Funded by the social sciences and humanities research council
Principal Investigator: Dr. Carla Rice, Partnership Grant, 2016
Bodies in Translation: Activist Art, Technology, and Access to Life (BIT) is intended to establish a community-university research program that builds and expands upon a working relationship between Project Re·Vision and Tangled Art + Disability, Ontario’s leading disability arts organization that cultivates disability, d/Deaf, and Mad arts in Ontario (Artistic Director: Eliza Chandler). In partnership with Tangled, and along with 11 community-based organizations and 12 academic institutions, BIT will set in motion a creative and intellectual wave of leading-edge artistic creation research, technological innovation, and critical inquiry within and beyond Ontario. Blending theories and practices of disability arts, feminist arts, and community arts, this grant explores how, and to what ends, we can cultivate arts that re-figure bodies/minds of difference.
FUNDED BY SSHRC
Principal Investigator: Dr. Carla Rice, Insight Grant, 2016
This research project is a unique, interdisciplinary, intersectoral endeavour that focuses on the praxis of promoting systemic change in policies, organizations, and attitudes to advance the inclusion of people with EDs in Ontario workplaces. Our aim is to examine and assess existing information about demographic characteristics (prevalence, employment patterns) of persons with EDs, and the laws, policies, and programs that currently address responses to persons with EDs in Ontario workplaces. The project will also generate knowledge based on insights gained from online surveys, interviews, and arts-based digital stories, knowledge that can be used as resources to enhance employers' and co-workers' attitudes and perceptions and to facilitate organizational change.
Through Thick and Thin: Investigating Body Image and Body Management among Queer Women in Southern Ontario
Funded by Women’s Health Xchange
Principal Investigator: Jen Rinaldi, Co-Investigator: Dr. Carla Rice, Women's Xchange 2014-2015
Rainbow Health Ontario (RHO) engages with communities about the very negative experiences of queer people within the healthcare system in relation to their bodies, particularly in relation to body image and body management practices. Queer women have been largely left out of scholarly discussion and research regarding women’s body image and body management practices, with research generally focusing on the stories of women with privilege – white, able-bodied, upper class, cisgender, and heteronormative. By focusing on women of privilege, women who experience differences in their identity are not being represented and are thus being held to standards that may differ significantly from what they desire. In collaboration with Project Re·Vision, Through Thick and Thin aims to collect and share digital stories of queer people’s experiences with the Southern Ontario healthcare system to help care providers develop a more critical understanding and approach to body image, weight, exercise, and nutrition with queer women clients.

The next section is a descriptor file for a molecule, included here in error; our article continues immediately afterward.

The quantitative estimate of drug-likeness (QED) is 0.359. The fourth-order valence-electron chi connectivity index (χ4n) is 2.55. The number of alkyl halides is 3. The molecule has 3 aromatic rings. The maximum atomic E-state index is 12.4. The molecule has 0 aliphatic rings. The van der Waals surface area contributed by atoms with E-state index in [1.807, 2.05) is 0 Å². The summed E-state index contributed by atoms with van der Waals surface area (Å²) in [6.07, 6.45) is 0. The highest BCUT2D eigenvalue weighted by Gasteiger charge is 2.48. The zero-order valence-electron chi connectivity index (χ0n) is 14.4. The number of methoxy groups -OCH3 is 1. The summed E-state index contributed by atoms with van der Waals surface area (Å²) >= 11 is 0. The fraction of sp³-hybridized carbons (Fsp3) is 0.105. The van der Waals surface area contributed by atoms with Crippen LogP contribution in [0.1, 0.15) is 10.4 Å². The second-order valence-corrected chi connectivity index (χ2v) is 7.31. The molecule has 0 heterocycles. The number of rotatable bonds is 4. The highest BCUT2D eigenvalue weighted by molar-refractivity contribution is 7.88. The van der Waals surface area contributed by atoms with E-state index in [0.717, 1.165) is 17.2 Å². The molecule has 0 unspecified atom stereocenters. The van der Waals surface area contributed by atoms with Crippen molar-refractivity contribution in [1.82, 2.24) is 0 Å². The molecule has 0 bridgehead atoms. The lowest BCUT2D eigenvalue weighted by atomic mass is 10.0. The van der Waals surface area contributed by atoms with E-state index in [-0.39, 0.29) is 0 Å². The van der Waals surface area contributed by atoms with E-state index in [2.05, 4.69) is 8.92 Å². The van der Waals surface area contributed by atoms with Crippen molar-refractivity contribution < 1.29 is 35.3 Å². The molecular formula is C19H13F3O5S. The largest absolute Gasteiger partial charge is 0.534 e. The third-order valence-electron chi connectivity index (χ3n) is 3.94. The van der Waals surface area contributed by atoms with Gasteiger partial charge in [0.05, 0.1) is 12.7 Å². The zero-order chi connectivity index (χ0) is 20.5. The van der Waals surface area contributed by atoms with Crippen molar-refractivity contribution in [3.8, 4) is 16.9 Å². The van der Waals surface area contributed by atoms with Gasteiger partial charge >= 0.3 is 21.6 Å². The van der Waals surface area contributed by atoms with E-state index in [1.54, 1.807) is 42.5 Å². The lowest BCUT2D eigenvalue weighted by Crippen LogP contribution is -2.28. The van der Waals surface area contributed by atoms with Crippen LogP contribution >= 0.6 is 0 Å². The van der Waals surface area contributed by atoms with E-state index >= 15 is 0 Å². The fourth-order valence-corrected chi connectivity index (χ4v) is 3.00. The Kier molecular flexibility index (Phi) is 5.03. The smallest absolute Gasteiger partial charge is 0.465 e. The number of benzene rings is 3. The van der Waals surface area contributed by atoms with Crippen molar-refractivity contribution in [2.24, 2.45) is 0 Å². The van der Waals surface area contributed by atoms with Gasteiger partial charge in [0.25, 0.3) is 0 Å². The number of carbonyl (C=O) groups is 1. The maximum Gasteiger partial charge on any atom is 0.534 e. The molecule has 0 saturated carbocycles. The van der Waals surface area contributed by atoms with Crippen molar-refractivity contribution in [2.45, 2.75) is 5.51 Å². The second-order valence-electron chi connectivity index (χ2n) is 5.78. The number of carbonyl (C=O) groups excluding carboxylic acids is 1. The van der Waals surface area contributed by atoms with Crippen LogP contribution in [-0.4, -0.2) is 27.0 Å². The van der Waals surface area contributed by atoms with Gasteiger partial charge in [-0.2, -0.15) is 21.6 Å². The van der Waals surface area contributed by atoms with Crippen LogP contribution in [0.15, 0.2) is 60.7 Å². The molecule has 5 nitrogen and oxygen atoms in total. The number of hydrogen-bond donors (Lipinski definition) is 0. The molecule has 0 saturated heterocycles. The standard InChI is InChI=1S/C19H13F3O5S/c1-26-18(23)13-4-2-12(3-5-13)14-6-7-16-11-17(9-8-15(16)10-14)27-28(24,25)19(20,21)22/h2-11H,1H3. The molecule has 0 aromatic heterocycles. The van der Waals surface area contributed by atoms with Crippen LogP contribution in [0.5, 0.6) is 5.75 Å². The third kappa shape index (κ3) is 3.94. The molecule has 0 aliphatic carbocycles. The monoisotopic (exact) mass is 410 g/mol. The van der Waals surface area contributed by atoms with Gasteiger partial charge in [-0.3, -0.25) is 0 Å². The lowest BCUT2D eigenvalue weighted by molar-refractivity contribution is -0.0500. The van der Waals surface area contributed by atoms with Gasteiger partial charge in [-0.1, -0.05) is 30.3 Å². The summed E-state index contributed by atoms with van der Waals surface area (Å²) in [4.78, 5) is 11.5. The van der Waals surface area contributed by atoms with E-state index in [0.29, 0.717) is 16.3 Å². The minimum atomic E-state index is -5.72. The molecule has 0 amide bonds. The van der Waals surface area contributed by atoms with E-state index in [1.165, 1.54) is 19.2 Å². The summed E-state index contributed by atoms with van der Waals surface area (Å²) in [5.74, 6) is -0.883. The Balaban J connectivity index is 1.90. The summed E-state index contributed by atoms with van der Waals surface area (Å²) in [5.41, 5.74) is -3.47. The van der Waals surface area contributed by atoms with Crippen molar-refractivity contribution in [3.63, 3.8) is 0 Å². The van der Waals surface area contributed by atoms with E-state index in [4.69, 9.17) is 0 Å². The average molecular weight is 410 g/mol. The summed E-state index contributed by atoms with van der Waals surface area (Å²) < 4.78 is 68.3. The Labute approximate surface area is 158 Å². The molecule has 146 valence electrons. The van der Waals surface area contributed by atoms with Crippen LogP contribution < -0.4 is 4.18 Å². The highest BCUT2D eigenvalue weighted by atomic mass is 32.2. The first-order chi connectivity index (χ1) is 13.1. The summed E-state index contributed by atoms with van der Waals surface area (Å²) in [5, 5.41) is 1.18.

FUNDED BY SSHRC
Principal Investigator: Dr. Susan Dion; Co-Investigator: Dr. Carla Rice, Research Council of Canada Award SSHRC, Insight Grant
Although much is written about Aboriginal students' experiences in schools ( Dion, 2010; Schissel & Wotherspoon, 2003) little research has been produced that provides Aboriginal students and teachers in urban environments opportunities to tell their own stories. What do Aboriginal people themselves have to say about their experiences of schooling in an urban context? In what ways might access to these stories provide stakeholders with the capacity to better respond to Aboriginal students' needs and Aboriginal student achievement? To understand these perspectives, nishnabek de’bwe win invites Aboriginal teachers and students who teach and learn in urban schools to create digital stories about their experiences during 3-day digital storytelling workshops. Ultimately, our objective is to understand how to create school communities that support positive Aboriginal student achievement. Students and teachers will be invited to participate in the project as researchers and as educators through making self-reflexive videos about their experiences of schooling and by then sharing those films in professional development sessions.